William Tasker grew up in Bergenfield, New Jersey but has lived in New England since 1975 and in the far reaches of northern Maine since 1990. Tasker is the author of nine (non-baseball related) books and, besides writing here for three years, has written for his own site at www.passion4baseball.blogspot.com since 2003.

Author Archives: William Tasker

Moving on

For the Yankees, in realistic terms, it means that the bullpen is one inning weaker. But also being realistic, the bullpen is the one area that can afford the hit. Even one inning weaker for the Yankee bullpen means a very strong unit out there. If push came to shove, Phil Hughes could easily make up that inning. Of course, we will have to debate the issue of sticking with Hughes in the rotation first. Much more pressing are the injuries to the outfield that have put the Yankees in a roster bind and have caused them to use far inferior players both defensively and offensively for the last week and for who knows how much longer.

In a long season, three straight losses is a drop in the proverbial bucket. A hot streak can erase such things from memory. What is perhaps being exposed is a team that lacks depth in position players. Perhaps only Joe Girardi and Tim McCarver may believe in Eduardo Nunez‘s potential.…

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Low expectations for Phelps start

Phelps has a couple of things going for him. He has already been able in this short season to get major league hitters to chase the ball out of the strike zone. His O-swing rate (SSS) sits at a very good 34 percent. The Royals are not the most patient and discriminating team in baseball. Only Mitch Maier and Alex Gordon have decent walk rates for their team. If Phelps can stay ahead in the counts, he can easily get the Royals to fish. The second thing he has going for him is these low expectations. He really has nothing to lose but to go out there and give it his best shot.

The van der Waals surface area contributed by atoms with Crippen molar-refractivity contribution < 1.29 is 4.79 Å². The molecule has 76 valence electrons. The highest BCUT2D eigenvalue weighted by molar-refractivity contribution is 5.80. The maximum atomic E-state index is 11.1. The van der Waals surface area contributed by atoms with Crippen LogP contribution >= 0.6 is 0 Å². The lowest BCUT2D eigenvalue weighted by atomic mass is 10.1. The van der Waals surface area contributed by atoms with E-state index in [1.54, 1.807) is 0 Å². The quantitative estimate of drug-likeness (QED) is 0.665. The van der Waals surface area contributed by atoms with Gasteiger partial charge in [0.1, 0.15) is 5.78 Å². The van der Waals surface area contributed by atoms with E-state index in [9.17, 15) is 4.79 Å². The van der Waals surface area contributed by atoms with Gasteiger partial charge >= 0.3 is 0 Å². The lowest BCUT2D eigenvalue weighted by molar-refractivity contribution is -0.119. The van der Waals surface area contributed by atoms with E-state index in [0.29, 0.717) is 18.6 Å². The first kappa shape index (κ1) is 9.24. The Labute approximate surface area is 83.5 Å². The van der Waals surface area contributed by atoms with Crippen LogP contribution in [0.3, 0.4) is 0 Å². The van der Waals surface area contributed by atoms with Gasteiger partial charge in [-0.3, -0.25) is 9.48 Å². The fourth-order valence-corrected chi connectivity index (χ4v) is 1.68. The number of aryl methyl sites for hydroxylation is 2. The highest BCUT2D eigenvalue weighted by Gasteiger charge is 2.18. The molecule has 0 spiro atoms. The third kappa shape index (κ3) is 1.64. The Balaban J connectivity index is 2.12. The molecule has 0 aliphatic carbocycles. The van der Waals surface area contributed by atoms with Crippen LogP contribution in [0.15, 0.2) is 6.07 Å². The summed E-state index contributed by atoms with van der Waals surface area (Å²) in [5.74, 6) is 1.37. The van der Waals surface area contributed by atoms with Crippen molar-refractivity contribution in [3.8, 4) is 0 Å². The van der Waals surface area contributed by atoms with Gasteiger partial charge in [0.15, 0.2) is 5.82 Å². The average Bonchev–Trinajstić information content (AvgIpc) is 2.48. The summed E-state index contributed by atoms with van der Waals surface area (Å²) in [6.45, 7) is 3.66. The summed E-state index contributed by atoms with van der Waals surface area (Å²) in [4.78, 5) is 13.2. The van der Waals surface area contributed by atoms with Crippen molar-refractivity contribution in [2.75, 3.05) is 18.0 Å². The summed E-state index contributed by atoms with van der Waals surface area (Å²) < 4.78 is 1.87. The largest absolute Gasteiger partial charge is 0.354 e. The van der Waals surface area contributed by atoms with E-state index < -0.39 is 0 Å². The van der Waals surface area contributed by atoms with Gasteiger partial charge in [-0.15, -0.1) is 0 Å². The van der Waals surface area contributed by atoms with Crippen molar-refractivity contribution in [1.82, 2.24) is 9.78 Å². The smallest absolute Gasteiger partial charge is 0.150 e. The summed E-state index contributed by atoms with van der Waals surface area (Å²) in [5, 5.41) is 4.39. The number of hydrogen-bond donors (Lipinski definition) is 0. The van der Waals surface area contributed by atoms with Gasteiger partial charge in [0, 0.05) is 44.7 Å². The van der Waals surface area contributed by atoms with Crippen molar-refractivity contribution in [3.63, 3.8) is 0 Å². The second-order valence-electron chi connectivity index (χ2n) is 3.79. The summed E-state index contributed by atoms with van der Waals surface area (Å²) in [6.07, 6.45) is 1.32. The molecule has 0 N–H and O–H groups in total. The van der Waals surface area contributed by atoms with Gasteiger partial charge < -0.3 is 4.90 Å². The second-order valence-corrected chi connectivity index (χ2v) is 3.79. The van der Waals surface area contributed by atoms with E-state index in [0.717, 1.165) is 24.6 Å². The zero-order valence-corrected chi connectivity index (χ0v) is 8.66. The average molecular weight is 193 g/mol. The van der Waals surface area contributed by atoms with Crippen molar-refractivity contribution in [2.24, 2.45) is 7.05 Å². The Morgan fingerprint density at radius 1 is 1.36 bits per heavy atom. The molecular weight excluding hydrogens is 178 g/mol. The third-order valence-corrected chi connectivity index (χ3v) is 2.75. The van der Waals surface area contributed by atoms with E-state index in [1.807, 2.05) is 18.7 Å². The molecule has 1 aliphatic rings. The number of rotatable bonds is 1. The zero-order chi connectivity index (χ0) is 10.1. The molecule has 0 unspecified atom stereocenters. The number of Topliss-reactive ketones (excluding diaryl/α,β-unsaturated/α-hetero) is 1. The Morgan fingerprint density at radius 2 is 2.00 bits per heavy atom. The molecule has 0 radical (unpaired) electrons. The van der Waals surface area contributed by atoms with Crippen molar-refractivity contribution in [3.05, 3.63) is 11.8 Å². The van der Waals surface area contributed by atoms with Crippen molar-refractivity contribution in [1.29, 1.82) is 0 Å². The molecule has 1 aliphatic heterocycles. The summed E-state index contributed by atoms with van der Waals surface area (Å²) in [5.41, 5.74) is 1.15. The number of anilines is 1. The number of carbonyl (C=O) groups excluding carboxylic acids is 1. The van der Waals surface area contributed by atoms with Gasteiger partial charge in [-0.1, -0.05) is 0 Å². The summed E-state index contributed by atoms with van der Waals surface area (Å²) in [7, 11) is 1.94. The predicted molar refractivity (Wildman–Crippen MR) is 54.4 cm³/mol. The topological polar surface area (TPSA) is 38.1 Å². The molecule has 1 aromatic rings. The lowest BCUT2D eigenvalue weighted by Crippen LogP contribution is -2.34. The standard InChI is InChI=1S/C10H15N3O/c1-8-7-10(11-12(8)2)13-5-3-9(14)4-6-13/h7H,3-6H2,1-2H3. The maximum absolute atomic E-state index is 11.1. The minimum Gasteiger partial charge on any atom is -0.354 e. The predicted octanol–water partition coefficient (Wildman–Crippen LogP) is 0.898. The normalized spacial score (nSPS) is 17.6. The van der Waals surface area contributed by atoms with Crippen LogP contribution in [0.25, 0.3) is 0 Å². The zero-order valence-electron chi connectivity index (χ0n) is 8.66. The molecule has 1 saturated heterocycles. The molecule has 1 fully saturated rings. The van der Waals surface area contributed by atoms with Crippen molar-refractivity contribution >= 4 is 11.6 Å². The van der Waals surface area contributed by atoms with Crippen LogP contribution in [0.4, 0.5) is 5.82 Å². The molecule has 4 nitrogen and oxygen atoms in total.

On the downside, Phelps does not possess overpowering stuff and a put-away pitch. He needs to be ultra-fine on the margins or he will get hit. The Royals have three hitters with very good power in Alex Gordon, Eric Hosmer and Billy Butler. Make a fat pitch to one of those guys and the ball will get lost in a hurry.…

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Arrieta blanks Yankees, 5-0

Of course, there are two sides to every story. You can credit the Orioles’ pitching or you can blame the Yankees’ offense. And that offense keeps taking some hits. The latest is Eric Chavez who dove for a ball hit down the line by J.J. Hardy and in the process gave himself whiplash or concussion-like symptoms. According to a tweet by Jeff Roberts, Chavez was sent to New York Presbyterian Hospital for head and neck scans and will not travel with the team to Kansas City. The Yankees are now without Chavez, Nick Swisher and Brett Gardner and will be seriously impacted depth-wise for several games.

Ivan Nova‘s winning streak came to an end and perhaps that is a good thing in that we can focus on his pitching instead of “the streak.” Nova was clearly not at his best in this one. Nova uncharacteristically walked four batters and hit another. Of his 114 pitches, fifty of them were balls.…